I believe it is So Very Important that we teach our kids not to be frightened of the trappings and symbols and exaggerations and cartoons of evil, but only to be wary of evil itself. Appearances can be deceiving, and if we spend our time teaching our kids that Halloween and Halloweeny things are evil because they look a certain way, I think we miss out on teaching them to tell the difference between something benign that's cloaked in black and something wicked that's cloaked in white.

It is really hard to tell the difference between good and evil sometimes. Anyone can put on a costume and wear it their whole lives. Even Satan appears as an angel of Light. The primary thing about Satan and his followers is that they are deceivers. The primary role of demonic powers in the world is not to scare us. It's to deceive us. I think a holiday that encourages the confrontation of fear and evil, a holiday about dressing up as something else but not forgetting who you are and not forgetting that everyone else is dressed up too, can be a really, really good thing. Also pumpkins are Super fun to carve and candy corn is bae.

For me, setting aside the month of October to get cozy and read scary books is a great way for me to grapple with the things in the world which are terrible and frightening and horrific and continue to hone my responses. This is something I've found is really healthy. There is something Incredibly Safe, especially to children, I feel, about setting aside a holiday on which it's okay, and even cool, to be scared. Rather than promoting shame about being frightened (something kids get bullied over all the time), there is a holiday season in the year where we, as a culture, have decided that it's fun to be scared, and to face down scary things, and to ultimately stop being scared in time for Thanksgiving.

Now that my piece is said, I want to invite all of you to share your thoughts and opinions and concerns with me. More than any other post, I covet your comments. Leave one below! Talk to you soon!



4 comments:

  1. So I love everything about this post. I'm not sure that I have anything to add without going way off topic. XD More on the topic of fear and less on the topic of Halloween, I grew up being very scared of everything, and I'm still a bit of a scaredy-cat today. One of the things I was most scared of was demons. And of course my parents SAID that we, as Christians, do not need to fear evil. But the way they ACTED said, yes we do because of the intense way they banned anything and everyone remotely "evil" looking. This didn't help my fear at all, and I had to deal with it on my own because there was no openness for talking about it. Recently, I've watched movies or read book that scare me, but I used to avoid anything that scared me because fear is wrong and obviously uncomfortable. But I've realized that doing this actually helps me face my fear in a safe environment. I really don't think extreme censorship of "evil" looking things is a great approach for Christians. I understand it for really young kids, but honestly, I think it's a missed teaching opportunity. Like you said, good and evil can be hard to discern between sometimes. Humans are flawed. Just because someone is a Christian, our friend, or our hero/mentor doesn't mean they don't make mistakes. And just because someone is not a Christian doesn't mean we can't learn anything good from them. (This also goes for any kind of intellectual line of thinking, like psychology, etc. that isn't labeled "Christian." We can still learn from it. Even if there are flaws, that doesn't mean it's all flawed.) Good and evil intermixes in individuals, including ourselves, so discerning between the two is an essential skill. And starting to learn how to differentiate with fiction is a great way to learn how to differentiate with real life. And I think some Christians look at certain types of media a little too shallowly just because a character presented as a hero isn't perfect or that a villain isn't totally evil or that certain characters make bad choices. Anyhow, that was mildly related, I guess. XD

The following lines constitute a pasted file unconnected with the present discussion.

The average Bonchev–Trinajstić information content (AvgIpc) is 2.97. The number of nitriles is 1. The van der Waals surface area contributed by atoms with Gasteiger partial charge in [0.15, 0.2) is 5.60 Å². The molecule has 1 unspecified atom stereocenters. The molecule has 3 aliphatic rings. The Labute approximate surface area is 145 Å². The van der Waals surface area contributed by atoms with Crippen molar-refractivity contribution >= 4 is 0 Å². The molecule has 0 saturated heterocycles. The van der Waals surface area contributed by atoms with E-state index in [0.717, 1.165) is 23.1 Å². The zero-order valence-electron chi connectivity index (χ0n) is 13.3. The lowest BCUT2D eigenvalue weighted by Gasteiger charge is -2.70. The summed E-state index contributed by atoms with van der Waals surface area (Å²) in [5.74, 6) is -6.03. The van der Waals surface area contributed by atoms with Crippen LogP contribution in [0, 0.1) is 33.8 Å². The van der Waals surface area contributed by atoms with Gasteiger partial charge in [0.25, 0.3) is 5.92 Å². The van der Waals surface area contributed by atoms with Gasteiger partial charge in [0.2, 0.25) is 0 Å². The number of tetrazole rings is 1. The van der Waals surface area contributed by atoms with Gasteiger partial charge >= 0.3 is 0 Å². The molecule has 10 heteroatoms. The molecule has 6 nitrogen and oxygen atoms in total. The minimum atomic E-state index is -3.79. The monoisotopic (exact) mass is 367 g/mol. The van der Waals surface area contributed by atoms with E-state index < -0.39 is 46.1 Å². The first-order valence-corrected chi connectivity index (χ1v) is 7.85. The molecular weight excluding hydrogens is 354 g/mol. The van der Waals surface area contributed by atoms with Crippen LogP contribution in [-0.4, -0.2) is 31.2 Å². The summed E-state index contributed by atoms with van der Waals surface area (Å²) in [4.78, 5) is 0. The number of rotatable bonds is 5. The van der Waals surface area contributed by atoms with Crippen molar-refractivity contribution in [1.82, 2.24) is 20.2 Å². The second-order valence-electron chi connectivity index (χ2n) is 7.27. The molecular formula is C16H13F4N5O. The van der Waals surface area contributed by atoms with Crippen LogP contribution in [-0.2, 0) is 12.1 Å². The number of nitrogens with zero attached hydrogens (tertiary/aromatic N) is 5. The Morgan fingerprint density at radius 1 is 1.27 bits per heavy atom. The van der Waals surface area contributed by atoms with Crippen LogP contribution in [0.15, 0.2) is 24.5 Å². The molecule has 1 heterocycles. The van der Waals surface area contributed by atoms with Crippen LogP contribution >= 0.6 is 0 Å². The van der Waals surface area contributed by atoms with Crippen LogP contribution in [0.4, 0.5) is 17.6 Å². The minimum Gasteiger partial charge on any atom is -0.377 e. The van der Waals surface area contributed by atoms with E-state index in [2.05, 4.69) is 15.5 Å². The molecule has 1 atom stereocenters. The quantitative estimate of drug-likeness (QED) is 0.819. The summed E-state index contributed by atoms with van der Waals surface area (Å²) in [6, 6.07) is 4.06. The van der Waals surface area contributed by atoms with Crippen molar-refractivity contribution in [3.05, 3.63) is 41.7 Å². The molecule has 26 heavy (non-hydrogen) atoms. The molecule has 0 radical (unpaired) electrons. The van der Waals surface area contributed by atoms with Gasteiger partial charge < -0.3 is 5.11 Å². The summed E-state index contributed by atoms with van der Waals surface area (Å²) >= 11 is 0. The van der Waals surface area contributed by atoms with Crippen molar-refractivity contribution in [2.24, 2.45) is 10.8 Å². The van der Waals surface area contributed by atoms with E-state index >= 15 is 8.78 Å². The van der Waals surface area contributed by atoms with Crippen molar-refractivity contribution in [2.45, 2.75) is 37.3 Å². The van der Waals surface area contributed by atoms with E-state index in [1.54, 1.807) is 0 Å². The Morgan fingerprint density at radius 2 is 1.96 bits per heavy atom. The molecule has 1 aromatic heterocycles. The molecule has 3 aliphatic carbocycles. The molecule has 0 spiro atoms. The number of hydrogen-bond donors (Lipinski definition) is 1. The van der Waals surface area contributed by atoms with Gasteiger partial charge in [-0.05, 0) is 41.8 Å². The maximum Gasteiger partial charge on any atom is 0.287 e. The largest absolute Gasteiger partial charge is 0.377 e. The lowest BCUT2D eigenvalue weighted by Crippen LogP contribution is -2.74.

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    1. Preach it!!! Well said. Honestly, it is my Favorite Thing when people apologize for going off topic and then proceed to say all the things I wanted to say in my post, but didn't for fear of going off topic! Such Much Appreciated.

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  2. *busts back from exams with vigour*

    Okay, so I looove Halloween and my family has never been big on 'you can't celebrate Halloween because it's evil' and we've instead done the whole 'let's make fun and unique homemade costumes and eat grilled cheese and watch fun movies together!' type thing (especially when we were younger). Growing up like that I've never seen the problem with Halloween, so it's nice to hear a different perspective!